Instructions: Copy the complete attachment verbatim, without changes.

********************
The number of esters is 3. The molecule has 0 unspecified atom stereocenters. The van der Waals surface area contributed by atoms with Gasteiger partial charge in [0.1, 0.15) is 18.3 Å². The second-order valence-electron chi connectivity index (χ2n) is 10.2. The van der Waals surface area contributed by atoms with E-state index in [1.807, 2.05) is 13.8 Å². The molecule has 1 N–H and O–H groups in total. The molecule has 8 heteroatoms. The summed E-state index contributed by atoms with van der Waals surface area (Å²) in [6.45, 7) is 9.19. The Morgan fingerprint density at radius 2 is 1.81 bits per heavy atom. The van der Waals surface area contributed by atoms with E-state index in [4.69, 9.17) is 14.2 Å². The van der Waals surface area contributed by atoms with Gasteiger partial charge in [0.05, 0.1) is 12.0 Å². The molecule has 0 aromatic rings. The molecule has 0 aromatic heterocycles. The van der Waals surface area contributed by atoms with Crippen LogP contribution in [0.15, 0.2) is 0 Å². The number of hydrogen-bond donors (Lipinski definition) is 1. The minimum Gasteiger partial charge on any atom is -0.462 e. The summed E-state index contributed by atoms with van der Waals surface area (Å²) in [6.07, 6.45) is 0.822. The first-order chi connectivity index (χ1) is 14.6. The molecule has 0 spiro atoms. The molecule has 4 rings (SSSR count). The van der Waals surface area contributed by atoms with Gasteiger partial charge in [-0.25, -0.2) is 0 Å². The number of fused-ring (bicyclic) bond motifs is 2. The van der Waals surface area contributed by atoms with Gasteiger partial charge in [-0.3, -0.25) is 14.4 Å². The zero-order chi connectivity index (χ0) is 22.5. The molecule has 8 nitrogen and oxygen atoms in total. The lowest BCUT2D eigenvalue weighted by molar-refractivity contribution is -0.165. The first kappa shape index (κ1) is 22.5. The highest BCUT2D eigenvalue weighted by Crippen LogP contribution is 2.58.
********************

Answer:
The number of esters is 3. The molecule has 0 unspecified atom stereocenters. The van der Waals surface area contributed by atoms with Gasteiger partial charge in [0.1, 0.15) is 18.3 Å². The second-order valence-electron chi connectivity index (χ2n) is 10.2. The van der Waals surface area contributed by atoms with E-state index in [1.807, 2.05) is 13.8 Å². The molecule has 1 N–H and O–H groups in total. The molecule has 8 heteroatoms. The summed E-state index contributed by atoms with van der Waals surface area (Å²) in [6.45, 7) is 9.19. The Morgan fingerprint density at radius 2 is 1.81 bits per heavy atom. The van der Waals surface area contributed by atoms with E-state index in [4.69, 9.17) is 14.2 Å². The van der Waals surface area contributed by atoms with Gasteiger partial charge in [0.05, 0.1) is 12.0 Å². The molecule has 0 aromatic rings. The molecule has 0 aromatic heterocycles. The van der Waals surface area contributed by atoms with Crippen LogP contribution in [0.15, 0.2) is 0 Å². The number of hydrogen-bond donors (Lipinski definition) is 1. The minimum Gasteiger partial charge on any atom is -0.462 e. The summed E-state index contributed by atoms with van der Waals surface area (Å²) in [6.07, 6.45) is 0.822. The first-order chi connectivity index (χ1) is 14.6. The molecule has 0 spiro atoms. The molecule has 4 rings (SSSR count). The van der Waals surface area contributed by atoms with Gasteiger partial charge in [-0.25, -0.2) is 0 Å². The number of fused-ring (bicyclic) bond motifs is 2. The van der Waals surface area contributed by atoms with Gasteiger partial charge in [-0.3, -0.25) is 14.4 Å². The zero-order chi connectivity index (χ0) is 22.5. The molecule has 8 nitrogen and oxygen atoms in total. The lowest BCUT2D eigenvalue weighted by molar-refractivity contribution is -0.165. The first kappa shape index (κ1) is 22.5. The highest BCUT2D eigenvalue weighted by Crippen LogP contribution is 2.58.